The weather is heating up, and so is the danger that a child will die in a hot car. In fact, five children have already died so far this year:
A boy, 1, died Feb. 6 in Pinecrest, Florida
A boy, 2, died Feb. 28 in Brandon, Florida
A girl, 3, died March 28 in Ville Platte, Louisiana
A boy, 1, died April 4 in Vestavia, Alabama
A boy, 23 months, died April 14 in Burleson, Texas
Heatstroke deaths are not rare, isolated tragedies. In an average year, an innocent child dies of heatstroke in a vehicle once every ten days. Safe Kids Metro KC wants to make sure that no child has to die this way. One way to do this is to share the message with everyone, and everywhere possible, because one of the biggest challenges is that nobody thinks this could ever happen to them. But it can happen to anyone.
According to safekids.org, almost 800 children have died in these preventable tragedies since they started keeping track in 1990. An average of 37 children die needlessly every year from vehicular heatstroke. In 2016 a total of 39 children died across the United States.
“A child’s body absorbs more heat than an adult’s. A temperature of 107 degrees is lethal to a little child,” explains DuJuan Hord, Safe Kids Metro KC Coordinator. “Parents and caregivers can help avoid this unthinkable tragedy by learning some new habits when they’re transporting little ones.”
REMEMBER TO ACT:
A: AVOID HEATSTROKE-RELATED INJURY AND DEATH by never leaving your child alone in a car, not even for a minute. And make sure to keep your car locked when you’re not in it so kids don’t get in on their own.
C: CREATE REMINDERS by putting something in the back of your car next to your child such as a briefcase, a purse or a cell phone, that is needed at your final destination. This is especially important if you are not following your normal routine.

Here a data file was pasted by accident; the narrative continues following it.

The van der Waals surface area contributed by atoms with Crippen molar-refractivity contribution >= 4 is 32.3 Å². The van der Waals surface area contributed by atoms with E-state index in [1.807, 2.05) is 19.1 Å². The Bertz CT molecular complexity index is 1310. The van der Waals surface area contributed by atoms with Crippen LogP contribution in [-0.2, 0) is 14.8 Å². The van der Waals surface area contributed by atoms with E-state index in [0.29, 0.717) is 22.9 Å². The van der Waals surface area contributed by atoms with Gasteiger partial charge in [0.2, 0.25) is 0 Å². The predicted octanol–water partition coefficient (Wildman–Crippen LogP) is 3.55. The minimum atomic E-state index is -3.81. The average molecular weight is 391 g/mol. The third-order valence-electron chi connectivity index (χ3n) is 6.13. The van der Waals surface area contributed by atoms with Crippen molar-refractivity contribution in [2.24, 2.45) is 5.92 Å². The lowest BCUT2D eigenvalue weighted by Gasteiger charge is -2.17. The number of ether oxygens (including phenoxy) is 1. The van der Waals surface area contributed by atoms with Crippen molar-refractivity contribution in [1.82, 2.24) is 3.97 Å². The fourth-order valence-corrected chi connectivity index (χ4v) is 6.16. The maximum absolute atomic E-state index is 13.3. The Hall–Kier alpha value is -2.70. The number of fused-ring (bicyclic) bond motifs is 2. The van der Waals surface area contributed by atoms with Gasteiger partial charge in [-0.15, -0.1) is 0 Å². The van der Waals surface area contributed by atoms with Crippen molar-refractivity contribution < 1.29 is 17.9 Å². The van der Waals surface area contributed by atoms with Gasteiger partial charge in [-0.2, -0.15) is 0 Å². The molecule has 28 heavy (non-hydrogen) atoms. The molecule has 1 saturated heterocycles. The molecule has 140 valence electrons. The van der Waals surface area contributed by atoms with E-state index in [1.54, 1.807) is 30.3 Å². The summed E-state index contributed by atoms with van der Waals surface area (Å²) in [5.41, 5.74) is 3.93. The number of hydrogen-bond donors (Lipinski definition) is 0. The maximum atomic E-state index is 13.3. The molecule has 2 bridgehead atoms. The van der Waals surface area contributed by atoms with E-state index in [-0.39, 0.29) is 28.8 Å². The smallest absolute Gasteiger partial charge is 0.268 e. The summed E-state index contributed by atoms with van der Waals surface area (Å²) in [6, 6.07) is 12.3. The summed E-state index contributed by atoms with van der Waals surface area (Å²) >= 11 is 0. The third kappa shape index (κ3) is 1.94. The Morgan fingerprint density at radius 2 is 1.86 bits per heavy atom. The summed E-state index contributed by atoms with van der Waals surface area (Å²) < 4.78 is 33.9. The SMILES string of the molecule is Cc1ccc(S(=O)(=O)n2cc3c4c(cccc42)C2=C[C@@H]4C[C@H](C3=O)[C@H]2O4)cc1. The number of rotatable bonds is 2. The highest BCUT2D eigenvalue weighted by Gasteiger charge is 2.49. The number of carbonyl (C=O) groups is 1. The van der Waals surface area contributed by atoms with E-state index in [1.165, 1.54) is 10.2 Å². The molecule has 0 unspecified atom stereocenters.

T: TAKE ACTION. If you see a child alone in a car, call 911. Emergency personnel wants you to call. They are trained to respond to these situations. One call could save a life.
Take it a Step Further: Create Reminders and Communicate with Your Child’s Daycare:
- Make a habit of looking in the vehicle—front and back before locking the door.
- Place a window sticker as a visual reminder to help yourself and others remember your child.
- Create a calendar reminder on your electronic devices to make sure you dropped your child off at daycare.
- Ask your childcare center or babysitter to call or text you if your child doesn’t arrive on time.
- Place a toy or a diaper bag in the passenger seat of your vehicle as a reminder that there is a child in the car.
Please join the effort on Facebook and Twitter use hashtags #heatstrokekills and #lookbeforeyoulock. Safe Kids will post safety tips throughout the summer about ways to prevent child vehicular heatstroke. For more information visit www.safekids.org/heatstroke and www.kidsandcars.org/heatstroke-day.